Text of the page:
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Facts on the Gliding Leaf Frog

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The gliding leaf frog (Agalychnis spurrelli) is also known as the gliding tree frog or Spurrell’s leaf frog. This little frog is one of five Agalychnis species living in South and Central America. Their populations are decreasing, but not at a rate fast enough to consider them threatened or endangered.


Gliding leaf frogs grow to 3 or 4 inches in length, with the females being slightly larger than the males. They may grow larger in some habitats than others; for example, Panamanian specimens are reportedly larger than those in Costa Rica. The gliding leaf frog’s colors change from a light yellowish green during the day to a darker green at night. Most of these frogs also have a number of black-bordered white spots on their backs. They have deep red eyes and fully-webbed feet with large toe pads.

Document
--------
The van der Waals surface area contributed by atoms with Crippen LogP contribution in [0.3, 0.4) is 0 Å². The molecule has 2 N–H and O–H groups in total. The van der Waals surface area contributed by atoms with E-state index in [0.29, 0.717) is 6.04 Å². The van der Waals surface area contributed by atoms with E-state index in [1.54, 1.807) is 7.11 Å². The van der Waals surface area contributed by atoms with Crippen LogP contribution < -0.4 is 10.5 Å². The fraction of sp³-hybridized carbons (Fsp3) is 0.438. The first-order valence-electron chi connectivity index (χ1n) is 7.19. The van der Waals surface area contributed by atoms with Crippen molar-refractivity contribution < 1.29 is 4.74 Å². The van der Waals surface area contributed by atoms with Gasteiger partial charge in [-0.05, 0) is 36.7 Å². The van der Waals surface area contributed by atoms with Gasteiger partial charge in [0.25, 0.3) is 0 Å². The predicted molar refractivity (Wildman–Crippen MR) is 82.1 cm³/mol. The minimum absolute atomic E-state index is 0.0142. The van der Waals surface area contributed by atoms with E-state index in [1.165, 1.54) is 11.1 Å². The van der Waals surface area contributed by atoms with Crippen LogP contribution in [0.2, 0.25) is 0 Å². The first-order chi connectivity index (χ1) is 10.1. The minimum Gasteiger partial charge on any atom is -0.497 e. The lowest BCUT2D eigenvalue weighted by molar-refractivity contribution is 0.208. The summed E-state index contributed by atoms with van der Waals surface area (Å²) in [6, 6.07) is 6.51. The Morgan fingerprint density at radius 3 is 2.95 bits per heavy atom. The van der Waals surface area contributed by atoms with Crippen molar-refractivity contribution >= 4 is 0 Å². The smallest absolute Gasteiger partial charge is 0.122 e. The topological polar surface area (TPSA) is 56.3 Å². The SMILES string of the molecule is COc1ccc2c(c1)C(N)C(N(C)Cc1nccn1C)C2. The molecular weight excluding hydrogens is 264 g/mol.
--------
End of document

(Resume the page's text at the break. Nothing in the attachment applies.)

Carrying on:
Range and Habitat

These arboreal frogs inhabit tropical and subtropical wetlands in Colombia, Costa Rica, Ecuador and Panama. They prefer lowland swampy areas from sea level to 2,900 feet. They spend their days sleeping high in trees, using their broad toe pads to attach themselves to leaves.

Diet and Behavior

The night-active gliding leaf frog gets its name from its ability to glide from branch to branch in the rainforest canopy. These frogs spread their webbed toes wide apart parallel to the ground. The webbing acts as a sort of parachute, keeping them aloft as they leap from tree to tree in search of food. Carnivorous gliding leaf frogs, like other Agalychnis species, ambush crickets, flies and moths.


In Central America, the rainy season occurs from May to October, and gliding leaf frogs breed explosively after a heavy rain. The males call to the females from rainwater pools below, and breeding occurs there. Females lay clutches of 14 to 67 eggs on nearby leaves, and tadpoles hatch in less than a week. The tadpoles develop in the water, floating vertically with only their heads exposed.